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Charvel’s affordable metal machine offers incredible playability and crushing overdriven tones.

Since the ’80s, the name Charvel has been more or less synonymous with hot-rodded solidbodies. With strong Fender roots, Charvel adopted a no-frills approach to guitar design that helped usher in an era of streamlined shred machines for players seeking the perfect platform for acrobatic lead work, raunchy rhythms, and supreme tuning stability for tremolo dive-bombing.

Fast-forward to 2013, and Charvel—now operating under the umbrella of the Fender family—is still building guitars that expertly blend proven designs with stripped-down, shred-oriented elements. The Desolation Soloist DX-1 ST blends classic “super strat” concepts that metal players have grown to love with a silky, slender neck, a deeply carved neck joint, and mammoth-sized tone.

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Putting the basic recipe of a Custom Shop Cabronita Especial within reach of players on a humbler budget, Fender has shown that it’s heard the pleas of Tele forum members by introducing the Mexican-made Cabronita Telecaster.

In terms of ubiquity, it’s not a stretch to say that the Fender Telecaster’s no-nonsense simplicity has, in many respects, outpaced even its younger, more streamlined sibling—the Stratocaster. Other than medieval chant groups and maybe some North Indian chamber-music ensemble, it has twisted its way into nearly every musical genre on the planet—from Don Rich’s country to Muddy Waters’ blues, Joe Strummer’s punk, and John 5’s metal.

Of course, much of that is due to the raw utility of its form, but it’s also because the Tele has gone through a few mutations. In the ’70s, the semi-hollow Telecaster Thinline was all the rage for those who wanted to add more air to its sound, and punk and later alt-rock bands clamored for the brawnier response of the humbucker-equipped Deluxe models. In 2009, Fender introduced the Custom Shop Cabronita Especial, which was available with one or two TV Jones Classic pickups and became a hit with acclaimed pickers such as Keith Urban and John Mayer. To help the not-so-famous get their hands on a similar tone recipe, Fender introduced the Mexican-made Cabronita Telecaster last summer.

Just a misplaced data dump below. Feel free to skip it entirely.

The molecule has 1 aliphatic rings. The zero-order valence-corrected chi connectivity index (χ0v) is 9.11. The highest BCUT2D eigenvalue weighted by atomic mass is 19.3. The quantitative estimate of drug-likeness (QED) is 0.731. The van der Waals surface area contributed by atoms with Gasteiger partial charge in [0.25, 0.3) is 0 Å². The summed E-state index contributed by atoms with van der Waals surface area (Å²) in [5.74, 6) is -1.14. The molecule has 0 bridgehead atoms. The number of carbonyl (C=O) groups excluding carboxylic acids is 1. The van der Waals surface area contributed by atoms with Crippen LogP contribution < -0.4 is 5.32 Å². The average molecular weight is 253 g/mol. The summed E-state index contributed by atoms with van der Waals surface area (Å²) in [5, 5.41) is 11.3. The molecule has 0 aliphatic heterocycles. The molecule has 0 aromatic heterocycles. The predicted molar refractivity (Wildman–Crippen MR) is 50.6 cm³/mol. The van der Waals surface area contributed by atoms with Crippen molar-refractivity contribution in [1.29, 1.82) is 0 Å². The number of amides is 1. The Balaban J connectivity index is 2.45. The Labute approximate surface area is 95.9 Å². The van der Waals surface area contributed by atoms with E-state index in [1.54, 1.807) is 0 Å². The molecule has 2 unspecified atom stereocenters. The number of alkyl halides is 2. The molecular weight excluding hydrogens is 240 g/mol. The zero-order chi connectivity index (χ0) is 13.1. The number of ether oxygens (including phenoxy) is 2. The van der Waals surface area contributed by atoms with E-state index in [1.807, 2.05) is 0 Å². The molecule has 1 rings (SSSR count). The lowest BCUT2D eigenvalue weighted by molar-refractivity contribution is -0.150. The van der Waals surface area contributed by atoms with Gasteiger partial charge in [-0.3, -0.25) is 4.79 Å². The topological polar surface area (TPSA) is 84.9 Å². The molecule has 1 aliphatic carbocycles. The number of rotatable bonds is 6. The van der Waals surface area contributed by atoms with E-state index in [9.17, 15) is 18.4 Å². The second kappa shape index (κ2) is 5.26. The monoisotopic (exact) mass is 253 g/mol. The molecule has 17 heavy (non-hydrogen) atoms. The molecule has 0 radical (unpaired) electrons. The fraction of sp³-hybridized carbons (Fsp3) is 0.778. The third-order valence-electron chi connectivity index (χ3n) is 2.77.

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Like other great Moog products, the limitless possibilities of the MF-104M analog delay lend themselves to happy accidents and experimentation.

To borrow a sentiment from Mel Brooks’ famous quote about sex and pizza, there are good delays, and there are bad delays—but they are all pretty good. Almost any delay has endearing, useful quirks and a place somewhere in the musical universe—regardless of cost. Occasionally, though, a stompbox like the Moog MF-104M Analog Delay comes along that truly stands apart in this very crowded field.

That Moog would deliver a delay with a little something is no surprise to anyone with even a passing knowledge of their science-project-looking pedals full of knobs, buttons, and sliders with technical-sounding labels. In 2002, shortly after Robert Moog reacquired rights to the brand name from Norlin, he set up shop in Asheville, North Carolina. Quality control in the latter years of the Norlin was spotty at best, so low volume and high quality became a focus of the new Moog Music. The company started out humbly—making theremins, just like the Moog of old. But effects boxes based on Moog synthesizer functions followed soon thereafter. Moog chose the name Moogerfooger for the line, and the product family—which now includes ring modulators, low-pass filters, phasers, and variable-control oscillators—is now coveted by the most demanding guitar alchemists and studio hounds in the world. The new MF-104M, which unites echo and modulation circuits, is a powerful unit that’s unlikely to let any of those folks down.

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